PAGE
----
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Using Sqoop to import data from SQL server

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What is the suggested method to extract data from SQL server to hdfs? Is there any performance advantage in using spark jdbc over sqoop import ?

Also as per apache.org, apache sqoop project is retired as of June 2021, Is it better to go with the Spark approach in new ETL pipelines developments?

2 REPLIES 2

Hi @tja 

Other community members may weigh in with their opinions, but I believe the answer to the first and last questions is, of course, "it depends on the job".

The most suitable use cases for Sqoop center on bulk structured data transfer between RDBMSs and HDFS. Sqoop takes the commands you provide at the CLI and internally generates MapReduce tasks to execute your desired data movement, with HDFS as either the source or destination.

 

While you can do some of the same types of (simple) things with either Spark or Sqoop, Spark and Sqoop are not interchangeable tools. You can do a lot more with Spark than you can with Sqoop because Spark gives you a full-blown programming language (Scala) along with a set of libraries that support a fairly complete distributed processing framework. The "T" part of ETL is going to be a lot easier to tackle in Spark than by using Sqoop and you will probably encounter tasks that are nearly impossible to complete with Sqoop that are fairly straightforward to address in Spark code, assuming that you have the requisite software development background.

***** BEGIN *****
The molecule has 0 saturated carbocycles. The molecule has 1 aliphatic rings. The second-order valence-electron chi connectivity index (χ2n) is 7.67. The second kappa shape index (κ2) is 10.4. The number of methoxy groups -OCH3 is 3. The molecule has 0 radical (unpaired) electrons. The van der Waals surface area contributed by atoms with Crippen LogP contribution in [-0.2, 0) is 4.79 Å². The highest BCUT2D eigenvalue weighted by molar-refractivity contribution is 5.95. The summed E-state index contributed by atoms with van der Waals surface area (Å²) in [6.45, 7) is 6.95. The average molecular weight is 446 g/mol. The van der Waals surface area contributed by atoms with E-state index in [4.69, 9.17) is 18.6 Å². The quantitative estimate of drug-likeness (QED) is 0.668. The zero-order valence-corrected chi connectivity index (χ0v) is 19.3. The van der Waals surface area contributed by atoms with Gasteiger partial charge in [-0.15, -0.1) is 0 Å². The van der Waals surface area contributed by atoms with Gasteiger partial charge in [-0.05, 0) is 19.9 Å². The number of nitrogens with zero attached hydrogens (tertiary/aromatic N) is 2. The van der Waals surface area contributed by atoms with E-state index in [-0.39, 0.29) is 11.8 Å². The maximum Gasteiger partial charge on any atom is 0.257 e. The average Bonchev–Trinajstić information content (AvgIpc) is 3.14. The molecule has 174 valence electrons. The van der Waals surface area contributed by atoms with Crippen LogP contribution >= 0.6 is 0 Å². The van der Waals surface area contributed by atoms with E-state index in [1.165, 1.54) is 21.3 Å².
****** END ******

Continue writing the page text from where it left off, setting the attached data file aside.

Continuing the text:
While I have not done any performance comparisons between a batch job in Sqoop to an equivalent job written in Spark (and I haven't read anybody else's work on that topic), just engaging in a bit of logical deduction from first principles would lead me to expect a considerable performance advantage in using Spark over Sqoop import (given a sufficiently large data set) because in Spark you can leverage in-memory processing capabilities which should, in theory, out perform MapReduce.

 

Yes, unfortunately the Sqoop PMC voted in June to retire Sqoop and move the responsibility for its oversight to the Attic. That does not mean that Apache Sqoop as a tool has lost all value. Cloudera still ships it as part of Cloudera Runtime, still fully supports Sqoop and responds to new feature requests coming from customers, and there's no plan to change this. The change in status at Apache could mean that the software has reached maturity "as is" and still has its uses. But end-user development of a complete new ETL pipeline is probably not one of them.

 

 

Bill Brooks, Community Moderator
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I am following up here on one part of the original question, regarding the Apache Sqoop project being retired, just for the record (which is to say for the benefit of people who might arrive at this thread via search engine at some point in the near-to-medium term future).

 

I still stand behind what I previously wrote about the relative strengths/weaknesses of using these two tools to extract data from SQL server and ingesting it to hdfs, but I do want to clarify that while Sqoop was moved to the Apache Attic in June 2021, the software will continue to be supported by Cloudera and shipped as part of CDP Public Cloud and CDP Private Cloud.

 

See Cloudera's statement of support on this matter here:

Apache Sqoop Support on Cloudera Data Platform

 

 

Bill Brooks, Community Moderator
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